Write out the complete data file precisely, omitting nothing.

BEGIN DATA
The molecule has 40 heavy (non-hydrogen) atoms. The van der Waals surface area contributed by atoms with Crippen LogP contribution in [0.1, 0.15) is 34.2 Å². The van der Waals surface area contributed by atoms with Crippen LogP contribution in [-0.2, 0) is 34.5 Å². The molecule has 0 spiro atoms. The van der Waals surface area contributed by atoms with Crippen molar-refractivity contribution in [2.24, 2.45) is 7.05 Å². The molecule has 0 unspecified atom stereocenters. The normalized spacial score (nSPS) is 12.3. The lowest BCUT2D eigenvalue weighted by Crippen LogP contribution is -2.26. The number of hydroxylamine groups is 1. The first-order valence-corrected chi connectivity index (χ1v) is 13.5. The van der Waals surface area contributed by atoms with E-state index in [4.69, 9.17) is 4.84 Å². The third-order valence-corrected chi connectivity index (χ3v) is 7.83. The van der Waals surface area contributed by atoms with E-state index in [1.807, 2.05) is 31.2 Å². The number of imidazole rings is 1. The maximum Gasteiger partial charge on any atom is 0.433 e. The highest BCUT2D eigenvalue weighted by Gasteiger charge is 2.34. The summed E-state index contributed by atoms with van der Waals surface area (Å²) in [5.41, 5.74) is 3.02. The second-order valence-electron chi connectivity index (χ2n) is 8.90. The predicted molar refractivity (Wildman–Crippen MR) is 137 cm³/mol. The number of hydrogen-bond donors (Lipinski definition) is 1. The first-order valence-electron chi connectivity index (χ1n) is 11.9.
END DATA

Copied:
The molecule has 40 heavy (non-hydrogen) atoms. The van der Waals surface area contributed by atoms with Crippen LogP contribution in [0.1, 0.15) is 34.2 Å². The van der Waals surface area contributed by atoms with Crippen LogP contribution in [-0.2, 0) is 34.5 Å². The molecule has 0 spiro atoms. The van der Waals surface area contributed by atoms with Crippen molar-refractivity contribution in [2.24, 2.45) is 7.05 Å². The molecule has 0 unspecified atom stereocenters. The normalized spacial score (nSPS) is 12.3. The lowest BCUT2D eigenvalue weighted by Crippen LogP contribution is -2.26. The number of hydroxylamine groups is 1. The first-order valence-corrected chi connectivity index (χ1v) is 13.5. The van der Waals surface area contributed by atoms with E-state index in [4.69, 9.17) is 4.84 Å². The third-order valence-corrected chi connectivity index (χ3v) is 7.83. The van der Waals surface area contributed by atoms with E-state index in [1.807, 2.05) is 31.2 Å². The number of imidazole rings is 1. The maximum Gasteiger partial charge on any atom is 0.433 e. The highest BCUT2D eigenvalue weighted by Gasteiger charge is 2.34. The summed E-state index contributed by atoms with van der Waals surface area (Å²) in [5.41, 5.74) is 3.02. The second-order valence-electron chi connectivity index (χ2n) is 8.90. The predicted molar refractivity (Wildman–Crippen MR) is 137 cm³/mol. The number of hydrogen-bond donors (Lipinski definition) is 1. The first-order valence-electron chi connectivity index (χ1n) is 11.9.